Toyota to settle lawsuit over Prius headlights that shut off without warning


Toyota Motor Corp. has agreed to settle a class action lawsuit over headlights in its 2006 to 2009 Prius hybrids that shut off without warning, triggering at least 2,500 complaints from motorists.

Under the terms of the settlement, eligible Prius owners will be reimbursed for their costs to fix failing headlight systems. They will also get their warranties for headlight problems extended to five years or 50,000 miles, rather than the standard three years or 36,000 miles.

Although there was no dollar figure connected to the settlement, attorneys for plaintiffs estimated that the toll could run into the tens of millions of dollars, based on the number of vehicles potentially affected by the headlight problem. Those attorneys said that as many as 320,000 owners of Priuses with optional high intensity discharge (HID) headlights may be covered by the agreement.


“Conservatively, there are tens of thousands of lights that were replaced or repaired,” said Eric Gibbs, a San Francisco attorney representing the class.

In settling, the embattled Japanese automaker removes another challenge from its hefty legal docket, but also adds to the mounting costs of addressing its recent quality and safety issues. Toyota still faces hundreds of lawsuits for other issues, including sudden acceleration and rollover problems.

Judge Manuel Real of U.S. District Court in Los Angeles certified the class and gave preliminary approval of the settlement last week. Under its terms, eligible Prius owners will be notified by mail starting next month and have 90 days thereafter to register with the class.

By settling, Toyota avoids the risk of having a jury determine that the headlight problem is in fact a defect, which could spur a recall to replace all such headlights — a potentially far more costly solution. Under the settlement, the automaker did not admit any wrongdoing or liability.

“Toyota worked in good faith to resolve this matter in the interest of customer satisfaction,” spokesman Brian Lyons said in a statement. “We are pleased that all parties have reached an amicable agreement.”

To date, the automaker has not conceded that the 2006 to 2009 Prius hybrids have a defect in the lighting system, despite the numerous complaints to regulators that the HID headlamps tend to suddenly turn off, with both headlights going out simultaneously in some cases, a potentially hazardous condition.


A small number of drivers have alleged that the condition caused accidents or minor injuries. National Highway Traffic Safety Administration data do not reveal any deaths blamed on the problem.

According to Lyons, 216,000 Prius hybrids were outfitted with those headlights, out of a total of 620,000 sold in those model years. Because some vehicles were leased, and others sold secondhand, the number of potential class members exceeds the number of eligible vehicles.

A review of the NHTSA database shows that 49% of all complaints about 2006 to 2009 Priuses were related to lighting, headlamps or visibility. That far outnumbers complaints of sudden acceleration or braking issues in the vehicles, both of which have led to recalls.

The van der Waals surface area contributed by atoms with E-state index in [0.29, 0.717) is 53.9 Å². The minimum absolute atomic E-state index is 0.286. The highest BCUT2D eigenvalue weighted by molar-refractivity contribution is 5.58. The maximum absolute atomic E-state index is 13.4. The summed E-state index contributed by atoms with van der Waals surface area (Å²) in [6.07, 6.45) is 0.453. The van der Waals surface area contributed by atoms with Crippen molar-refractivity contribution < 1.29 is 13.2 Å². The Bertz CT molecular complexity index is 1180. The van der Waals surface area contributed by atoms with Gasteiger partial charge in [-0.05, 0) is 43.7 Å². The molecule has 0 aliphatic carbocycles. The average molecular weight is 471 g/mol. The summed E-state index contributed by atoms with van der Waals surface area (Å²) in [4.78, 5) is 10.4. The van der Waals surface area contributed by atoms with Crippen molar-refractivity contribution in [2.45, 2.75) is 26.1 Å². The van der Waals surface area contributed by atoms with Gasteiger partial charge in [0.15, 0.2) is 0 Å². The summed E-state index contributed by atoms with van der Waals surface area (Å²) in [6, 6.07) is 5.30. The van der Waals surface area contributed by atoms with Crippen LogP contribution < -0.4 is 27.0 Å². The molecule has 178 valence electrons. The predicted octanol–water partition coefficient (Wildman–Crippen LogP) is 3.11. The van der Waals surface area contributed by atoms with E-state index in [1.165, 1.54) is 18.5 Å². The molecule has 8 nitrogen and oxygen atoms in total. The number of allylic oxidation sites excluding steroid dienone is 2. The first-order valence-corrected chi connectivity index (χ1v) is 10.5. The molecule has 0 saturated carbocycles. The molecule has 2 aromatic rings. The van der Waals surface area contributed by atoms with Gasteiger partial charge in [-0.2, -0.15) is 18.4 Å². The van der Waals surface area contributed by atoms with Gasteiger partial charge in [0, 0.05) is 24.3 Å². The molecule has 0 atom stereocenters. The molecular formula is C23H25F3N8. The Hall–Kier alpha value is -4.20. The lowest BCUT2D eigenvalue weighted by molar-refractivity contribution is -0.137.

A NHTSA probe launched in April 2009 determined that there were more than 2,250 complaints about failing headlamps lodged with the agency or Toyota, and that Toyota had completed almost 28,000 warranty repairs of the HID system.

That investigation was dropped in August 2009 after Toyota said it would initiate a “consumer service campaign” to address the issue. Complaints of headlight failure have continued to come in, however, with dozens lodged to NHTSA in the last few months, and online forums brimming with discussions of the problem.

Beyond the safety risks of the headlight problem, many consumers also complained that dealers refused to cover the costs of repair. Instead, they were forced to pay for new headlights, or in many cases a new onboard computer that controls the lighting system.

The costs of repairs varied, but typically ran between $250 and $1,000, attorneys said. One NHTSA complaint, for example, cites a service manager charging $578 to replace both headlamps in a 2006 Prius, but notes the manager “wouldn’t guarantee that would solve the problem.”

The settlement will allow consumers who have receipts for their repairs, either at a Toyota dealership or elsewhere, to file for reimbursement.

“Anyone who had any bulb or computer failure will now be able to get their money back,” attorney Gibbs said. “I think we reached a pretty good settlement.”

Gibbs said that during discovery in the case Toyota showed evidence suggesting that the problem lay in the headlamps themselves, rather than in the computer, or ECU, that controlled them. Toyota has since moved to a new bulb, which it claims does not fail as readily as the previous model.

Toyota still faces hundreds of lawsuits for other issues, including sudden acceleration and rollover problems.

Toyota has agreed to pay $10 million to settle one sudden acceleration suit, involving a Lexus ES that crashed outside of San Diego in 2009, killing four. If other acceleration cases are not settled, they could go to trial within the next year.

Attorney Mike Arias, also representing plaintiffs in the Prius headlights class, said he was not convinced that the problem was entirely due to the bulbs. “I still think it’s an ECU problem” Arias said. “We argued that the circuitry caused the headlamp failures.”

Toyota has repeatedly claimed that its vehicles have no electronic defects. Spokesman Lyons said the company no longer replaced ECUs for headlamp failures, and that the new bulb appeared to fail much less frequently.